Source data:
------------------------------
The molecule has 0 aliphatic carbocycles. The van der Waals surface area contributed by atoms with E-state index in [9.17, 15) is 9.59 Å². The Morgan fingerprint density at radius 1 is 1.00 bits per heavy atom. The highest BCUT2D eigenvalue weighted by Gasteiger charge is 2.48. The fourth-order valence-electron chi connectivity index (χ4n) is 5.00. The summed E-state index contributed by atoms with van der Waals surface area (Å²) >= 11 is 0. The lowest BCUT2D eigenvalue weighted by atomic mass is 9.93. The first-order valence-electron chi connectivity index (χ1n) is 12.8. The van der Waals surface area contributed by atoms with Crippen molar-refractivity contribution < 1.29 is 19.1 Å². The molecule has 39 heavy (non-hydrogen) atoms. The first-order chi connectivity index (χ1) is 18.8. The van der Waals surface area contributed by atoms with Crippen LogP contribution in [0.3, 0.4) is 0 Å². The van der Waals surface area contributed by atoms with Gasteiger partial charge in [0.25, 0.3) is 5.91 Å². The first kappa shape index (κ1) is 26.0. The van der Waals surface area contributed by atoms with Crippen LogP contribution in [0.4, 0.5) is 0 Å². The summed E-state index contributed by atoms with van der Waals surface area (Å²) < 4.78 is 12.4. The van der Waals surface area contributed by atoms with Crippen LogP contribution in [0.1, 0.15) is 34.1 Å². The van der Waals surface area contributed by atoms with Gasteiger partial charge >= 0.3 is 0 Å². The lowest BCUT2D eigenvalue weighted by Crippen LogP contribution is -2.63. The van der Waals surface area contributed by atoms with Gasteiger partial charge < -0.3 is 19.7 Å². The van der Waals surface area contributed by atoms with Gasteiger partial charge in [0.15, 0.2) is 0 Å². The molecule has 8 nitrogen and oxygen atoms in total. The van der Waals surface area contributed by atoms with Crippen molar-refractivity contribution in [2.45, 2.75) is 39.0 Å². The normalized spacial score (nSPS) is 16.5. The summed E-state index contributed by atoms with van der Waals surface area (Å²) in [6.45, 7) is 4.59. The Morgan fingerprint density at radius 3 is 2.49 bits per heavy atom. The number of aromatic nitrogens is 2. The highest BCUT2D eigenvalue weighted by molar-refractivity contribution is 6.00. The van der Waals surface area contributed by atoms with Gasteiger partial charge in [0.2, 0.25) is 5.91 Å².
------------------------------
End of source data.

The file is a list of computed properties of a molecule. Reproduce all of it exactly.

The molecule has 0 aliphatic carbocycles. The van der Waals surface area contributed by atoms with E-state index in [9.17, 15) is 9.59 Å². The Morgan fingerprint density at radius 1 is 1.00 bits per heavy atom. The highest BCUT2D eigenvalue weighted by Gasteiger charge is 2.48. The fourth-order valence-electron chi connectivity index (χ4n) is 5.00. The summed E-state index contributed by atoms with van der Waals surface area (Å²) >= 11 is 0. The lowest BCUT2D eigenvalue weighted by atomic mass is 9.93. The first-order valence-electron chi connectivity index (χ1n) is 12.8. The van der Waals surface area contributed by atoms with Crippen molar-refractivity contribution < 1.29 is 19.1 Å². The molecule has 39 heavy (non-hydrogen) atoms. The first-order chi connectivity index (χ1) is 18.8. The van der Waals surface area contributed by atoms with Crippen LogP contribution in [0.3, 0.4) is 0 Å². The van der Waals surface area contributed by atoms with Gasteiger partial charge in [0.25, 0.3) is 5.91 Å². The first kappa shape index (κ1) is 26.0. The van der Waals surface area contributed by atoms with Crippen LogP contribution in [0.4, 0.5) is 0 Å². The summed E-state index contributed by atoms with van der Waals surface area (Å²) < 4.78 is 12.4. The van der Waals surface area contributed by atoms with Crippen LogP contribution in [0.1, 0.15) is 34.1 Å². The van der Waals surface area contributed by atoms with Gasteiger partial charge >= 0.3 is 0 Å². The lowest BCUT2D eigenvalue weighted by Crippen LogP contribution is -2.63. The van der Waals surface area contributed by atoms with Gasteiger partial charge < -0.3 is 19.7 Å². The van der Waals surface area contributed by atoms with Gasteiger partial charge in [0.15, 0.2) is 0 Å². The molecule has 8 nitrogen and oxygen atoms in total. The van der Waals surface area contributed by atoms with Crippen molar-refractivity contribution in [2.45, 2.75) is 39.0 Å². The normalized spacial score (nSPS) is 16.5. The summed E-state index contributed by atoms with van der Waals surface area (Å²) in [6.45, 7) is 4.59. The Morgan fingerprint density at radius 3 is 2.49 bits per heavy atom. The number of aromatic nitrogens is 2. The highest BCUT2D eigenvalue weighted by molar-refractivity contribution is 6.00. The van der Waals surface area contributed by atoms with Gasteiger partial charge in [0.2, 0.25) is 5.91 Å².